Have you got 100 Facebook friends? Chances are, one of them displays psychopathic tendencies. It's like that ad about the ticket inspectors: it's easy to spot a psycho - they look just like you and me. At one time or another most of us have bemoaned the 'psycho boss' or 'psycho ex', probably because they made us work late when we had a party to go to, or laughed when they farted. But what is a psychopath and how can we protect ourselves from them?
Although there are psychopathic serial killers, this is not their only guise. (Nor are all serial killers psychopaths.) There is a spectrum of psychopathy, with the axe-wielding murderers at one end and the angels at the other. But somewhere in the middle is the psycho in disguise: the one who is able to pass him or herself off as 'normal' in real life. This could be the corporate psychopath (the one who brings a bank down with his risky deals) or the psychopthathic best friend (the one who steals your best dress and your boyfriend). They may not take your life, but they'll take your peace of mind.
Fundamentally, a psychopath is a totally and utterly selfish person. Life to them is just a game and all that matters is that they win it. Anyone standing in the way of what they want must simply be removed. Or better, in their view, those around them can be used as pawns to aid them in their quest for the things they want.
With no conscience, psychopaths do not understand the social niceties we take for granted, although they may learn how to mimic the motions - the psychopath expert, Dr Robert Hare, describes this a psycho as having "learned the words but not the music." Tell a psycho you are sad your cat has died and he may manage to grunt a murmur of sympathy but what he's really thinking is: "What a loser!"
The important thing to remember is that it's not a single terrible act that makes a psychopath, rather, their characteristic ways of relating to people. So, in trying to identify a psychopath, you need to look for certain patterns of behaviour.
When forensic psychologists - such as Kerry Daynes, with whom I co-wrote the book - seek to diagnose a psychopath, they refer to a worldwide golden standard, devised by the aforementioned Dr Hare. The Psychopathic Checklist (PCLR-2) identifies 20 fundamental symptoms of psychopathy. It's not a simple Q&A - the psychologist must undertake several hours of interviews with the person in question, as well as read background files and reports from other officials involved.
While the rest of us, as laymen, may not be able certifiably to confirm the condition we can watch out for the core patterns of behaviour that enable us to go on red alert. What, then, are the traits to look out for? "First and foremost it is the lack of the usual emotional repertoire," says Daynes. "Everything a psychopath does is to serve their own purpose. They are not absolutely without emotion but the feelings they do have are short-lived, primitive responses to their own needs. They do not empathise."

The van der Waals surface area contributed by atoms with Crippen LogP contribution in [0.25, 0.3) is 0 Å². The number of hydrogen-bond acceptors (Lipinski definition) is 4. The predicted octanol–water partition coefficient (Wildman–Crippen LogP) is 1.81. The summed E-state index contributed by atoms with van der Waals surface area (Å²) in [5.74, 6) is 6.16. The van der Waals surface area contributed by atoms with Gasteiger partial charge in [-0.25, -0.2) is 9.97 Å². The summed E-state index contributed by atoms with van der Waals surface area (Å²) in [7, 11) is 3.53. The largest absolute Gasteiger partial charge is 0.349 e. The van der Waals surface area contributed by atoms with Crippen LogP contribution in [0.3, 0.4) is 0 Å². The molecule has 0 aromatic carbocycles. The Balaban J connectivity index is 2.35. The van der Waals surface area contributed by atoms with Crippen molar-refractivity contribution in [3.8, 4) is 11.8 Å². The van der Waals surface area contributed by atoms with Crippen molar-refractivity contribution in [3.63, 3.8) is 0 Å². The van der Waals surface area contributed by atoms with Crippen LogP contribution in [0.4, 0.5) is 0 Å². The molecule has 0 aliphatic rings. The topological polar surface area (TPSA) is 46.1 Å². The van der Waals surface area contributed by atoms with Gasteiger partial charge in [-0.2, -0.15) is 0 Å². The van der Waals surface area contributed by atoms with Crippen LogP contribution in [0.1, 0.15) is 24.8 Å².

Psychopaths can be fun to be around because of their impulsivity and devil-may-care recklessness. But their lack of self-preservation means they do not know when to stop - a psychopath might consume vast amounts of drugs, drink too much, then drive a fast car on top of it all. They are, of course, pathological liars and will not miss a beat if you catch them out - they are never embarrassed if a lie doesn't work, they simply move on to the next thing.
They are remarkably anxiety-free because they don't worry about the future or lose sleep over an unpaid bill. Yet they will blame anyone and everyone else for their problems. They are often social outcasts - even the ones who are particularly brilliant at mimicry and are well-educated, thus perhaps working in a successful job, will rarely have family members that they see regularly or any close friends.
Some psychopathic traits are positively encouraged in today's society: what we might call a lack of conscience, another would call a steely determination to succeed. One man's ability to dust himself off and start again is another psychopath's inability to learn from failure or pain.
If you come across someone you believe to be a psycho, keep it to yourself. Don't confront them with 'the facts' - they will either be pleased or severely displeased with the label. Neither of which will do you any good. Accept the fact that they will not change (psychopaths are resistant to any form of therapy) and remove yourself from them as far as you can. Do not engage in their games or do them any favours. If you are related to them, try to meet them in neutral territory and do not lend them any money. Your own sense of self-regard is the best protection you can have against a psycho. As soon as you fail to be of 'use' to them, they will drop you anyway.
Is There A Psycho In Your Life? by Jessica Fellowes & Kerry Daynes, published by Coronet, is out in paperback on 5th January, priced £6.99
How to spot a psycho
Watch their hand movements. Psychopaths tend to use more 'beats' - this is thought to be because they are socially awkward and do it to give themselves more time to come up with the right words.
The predatory stare. It's not just something that happens in the movies. Psychos don't blink as much.
The nonplussed reaction. Psychos can't 'read' faces. They won't see you getting increasingly uncomfortable with their intensity.
They're rude to the staff. Someone who is nice to you but horrible to the waiter has only superficial charm.
Lack of embarrassment when caught out telling a lie. Most people would blush if spotted at a party when they said they were going to a funeral. Psychos just laugh and carry on.